She marked the occasion by sharing promotional photos shot in Jalisco, Mexico, gushing: “What an incredible experience I have had thus far, learning about this beautiful place, it’s beautiful culture, and the beautiful people!”
But things soon turned sour, and she eventually disabled comments on the post, as she was met with a flurry of criticism.
The advert features Jenner sipping the spirit from the back of a pickup truck, riding on horseback among agave plans, and watching local farmers at work.
All the while, the beaming entrepreneur is pictured sporting a cowboy hat slung around her neck, along with an oversized shirt and her hair in braids.
For many, the “tone deaf” look has perpetuated stereotypes associated with Mexican farmers, with some social media users accusing her of trying to peddle “migrant chic”.
One Twitter user wrote: “YOU’VE GOT TO BE KIDDING ME. Leave it to Kendall to be as tone-deaf as possible, this is so offensive. Modeling that chic migrant worker look for her tequila brand, watch her cry and say she didn’t know later on for the 100th time.”
Another said: “Kendall Jenner can go to hell with this blatant exploitation of the stereotypes of indigenous women from Mexico.”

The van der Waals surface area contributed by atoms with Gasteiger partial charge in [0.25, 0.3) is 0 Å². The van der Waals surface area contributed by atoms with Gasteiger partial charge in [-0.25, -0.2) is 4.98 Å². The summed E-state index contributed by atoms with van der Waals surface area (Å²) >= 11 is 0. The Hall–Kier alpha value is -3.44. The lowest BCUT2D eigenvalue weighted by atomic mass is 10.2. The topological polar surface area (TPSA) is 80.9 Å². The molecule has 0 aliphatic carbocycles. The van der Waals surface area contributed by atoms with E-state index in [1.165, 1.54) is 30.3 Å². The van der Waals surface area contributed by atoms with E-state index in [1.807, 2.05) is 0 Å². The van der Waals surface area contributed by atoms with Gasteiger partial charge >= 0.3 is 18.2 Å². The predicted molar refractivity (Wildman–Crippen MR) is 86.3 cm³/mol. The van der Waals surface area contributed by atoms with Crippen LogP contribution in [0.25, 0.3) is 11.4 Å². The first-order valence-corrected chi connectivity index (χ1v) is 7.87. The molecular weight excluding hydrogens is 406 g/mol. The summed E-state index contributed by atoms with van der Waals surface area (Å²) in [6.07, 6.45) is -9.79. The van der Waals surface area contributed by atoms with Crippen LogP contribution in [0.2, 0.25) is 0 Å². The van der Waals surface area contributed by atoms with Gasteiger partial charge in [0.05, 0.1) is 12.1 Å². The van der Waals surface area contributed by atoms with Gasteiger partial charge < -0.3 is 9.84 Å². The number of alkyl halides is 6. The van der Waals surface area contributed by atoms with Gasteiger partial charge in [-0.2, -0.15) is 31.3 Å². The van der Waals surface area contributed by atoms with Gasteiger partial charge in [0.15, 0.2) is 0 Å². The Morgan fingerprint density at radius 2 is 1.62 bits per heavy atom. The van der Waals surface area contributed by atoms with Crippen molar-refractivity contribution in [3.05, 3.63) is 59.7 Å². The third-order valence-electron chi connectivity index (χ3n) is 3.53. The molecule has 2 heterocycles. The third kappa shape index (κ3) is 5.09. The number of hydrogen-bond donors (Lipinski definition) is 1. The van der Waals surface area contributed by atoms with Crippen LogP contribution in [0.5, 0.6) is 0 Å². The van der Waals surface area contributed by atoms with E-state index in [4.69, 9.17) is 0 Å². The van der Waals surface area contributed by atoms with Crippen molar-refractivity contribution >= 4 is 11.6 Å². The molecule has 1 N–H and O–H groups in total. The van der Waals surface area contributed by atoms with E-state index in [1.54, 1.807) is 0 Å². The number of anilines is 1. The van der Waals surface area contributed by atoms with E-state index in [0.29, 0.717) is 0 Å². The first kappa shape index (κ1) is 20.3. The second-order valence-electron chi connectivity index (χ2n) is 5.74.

While a third tweeted: “Me as a Mexican, I’m begging y’all that live in the US to DO not consume Kendall Jenner’s tequila because what she’s doing is called cultural appropriation, making it hers.
“Listen to us Mexicans when we tell you that this is wrong. [It] is our culture and we don’t want a white woman profiting from our culture.”
The same user posted an impassioned thread titled ‘Why you shouldn’t buy Kendal Jenner’s 818 Tequila’.
In it, they explained why the spirit is so important to Mexican culture, and suggested that Jenner’s venture could affect the growth of smaller businesses in the country and hit local workers’ jobs.
They added: “In her post, she says that she’s selling her tequila only in the US [...] and not Mexico, the country that is giving you the resources to make the drink in the first place.”
Meanwhile, one viewer focussed on a different issue – suggesting the problem was much broader than a single advert:
Elsewhere, others were more mocking in their approach to the ad:
And others took the opportunity to promote local producers:
However, scores of fans were quick to defend the 25-year-old’s enterprise, insisting that plenty of other big names – including George Clooney, Dwayne ‘The Rock’ Johnson, and Kevin Hart – have launched tequila brands without being accused of insensitivity or appropriation:
Jenner has yet to respond to the furore, but it’s not the first time she has suffered a backlash over her alcohol brand.
In February, she was accused of erasing Mexican culture by naming the spirit 818 after her residential area code in Calabasas – the Californian city where she grew up – not after the Mexican state in which it was “hand-crafted”.